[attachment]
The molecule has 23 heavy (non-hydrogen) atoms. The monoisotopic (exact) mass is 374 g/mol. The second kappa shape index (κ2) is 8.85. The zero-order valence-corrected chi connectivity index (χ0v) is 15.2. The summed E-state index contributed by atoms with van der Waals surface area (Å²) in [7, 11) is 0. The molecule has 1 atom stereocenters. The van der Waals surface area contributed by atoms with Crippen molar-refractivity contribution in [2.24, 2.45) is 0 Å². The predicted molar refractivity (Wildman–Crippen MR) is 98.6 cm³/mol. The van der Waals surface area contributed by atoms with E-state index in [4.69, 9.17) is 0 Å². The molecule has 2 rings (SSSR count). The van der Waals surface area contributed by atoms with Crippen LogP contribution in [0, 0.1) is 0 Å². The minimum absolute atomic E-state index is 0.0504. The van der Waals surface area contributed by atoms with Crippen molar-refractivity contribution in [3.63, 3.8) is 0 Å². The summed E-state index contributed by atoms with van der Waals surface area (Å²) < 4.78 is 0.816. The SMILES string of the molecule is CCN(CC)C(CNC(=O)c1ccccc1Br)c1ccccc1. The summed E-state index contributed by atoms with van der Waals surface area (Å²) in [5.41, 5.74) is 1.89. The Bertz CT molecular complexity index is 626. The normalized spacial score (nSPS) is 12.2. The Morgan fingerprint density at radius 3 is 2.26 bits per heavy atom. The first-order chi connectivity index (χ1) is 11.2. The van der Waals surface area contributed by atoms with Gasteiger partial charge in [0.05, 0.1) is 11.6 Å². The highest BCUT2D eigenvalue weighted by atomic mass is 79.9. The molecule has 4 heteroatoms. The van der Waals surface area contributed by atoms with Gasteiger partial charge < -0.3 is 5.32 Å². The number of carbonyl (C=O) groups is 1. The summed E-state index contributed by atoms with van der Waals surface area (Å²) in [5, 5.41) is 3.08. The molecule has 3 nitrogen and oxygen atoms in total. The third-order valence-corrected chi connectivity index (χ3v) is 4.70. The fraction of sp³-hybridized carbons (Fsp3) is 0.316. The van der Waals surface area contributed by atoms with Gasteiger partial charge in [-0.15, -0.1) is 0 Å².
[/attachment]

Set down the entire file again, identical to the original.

The molecule has 23 heavy (non-hydrogen) atoms. The monoisotopic (exact) mass is 374 g/mol. The second kappa shape index (κ2) is 8.85. The zero-order valence-corrected chi connectivity index (χ0v) is 15.2. The summed E-state index contributed by atoms with van der Waals surface area (Å²) in [7, 11) is 0. The molecule has 1 atom stereocenters. The van der Waals surface area contributed by atoms with Crippen molar-refractivity contribution in [2.24, 2.45) is 0 Å². The predicted molar refractivity (Wildman–Crippen MR) is 98.6 cm³/mol. The van der Waals surface area contributed by atoms with E-state index in [4.69, 9.17) is 0 Å². The molecule has 2 rings (SSSR count). The van der Waals surface area contributed by atoms with Crippen LogP contribution in [0, 0.1) is 0 Å². The minimum absolute atomic E-state index is 0.0504. The van der Waals surface area contributed by atoms with Crippen molar-refractivity contribution in [3.63, 3.8) is 0 Å². The summed E-state index contributed by atoms with van der Waals surface area (Å²) < 4.78 is 0.816. The SMILES string of the molecule is CCN(CC)C(CNC(=O)c1ccccc1Br)c1ccccc1. The summed E-state index contributed by atoms with van der Waals surface area (Å²) in [5.41, 5.74) is 1.89. The Bertz CT molecular complexity index is 626. The normalized spacial score (nSPS) is 12.2. The Morgan fingerprint density at radius 3 is 2.26 bits per heavy atom. The first-order chi connectivity index (χ1) is 11.2. The van der Waals surface area contributed by atoms with Gasteiger partial charge in [0.05, 0.1) is 11.6 Å². The highest BCUT2D eigenvalue weighted by atomic mass is 79.9. The molecule has 4 heteroatoms. The van der Waals surface area contributed by atoms with Gasteiger partial charge < -0.3 is 5.32 Å². The number of carbonyl (C=O) groups is 1. The summed E-state index contributed by atoms with van der Waals surface area (Å²) in [5, 5.41) is 3.08. The molecule has 3 nitrogen and oxygen atoms in total. The third-order valence-corrected chi connectivity index (χ3v) is 4.70. The fraction of sp³-hybridized carbons (Fsp3) is 0.316. The van der Waals surface area contributed by atoms with Gasteiger partial charge in [-0.15, -0.1) is 0 Å².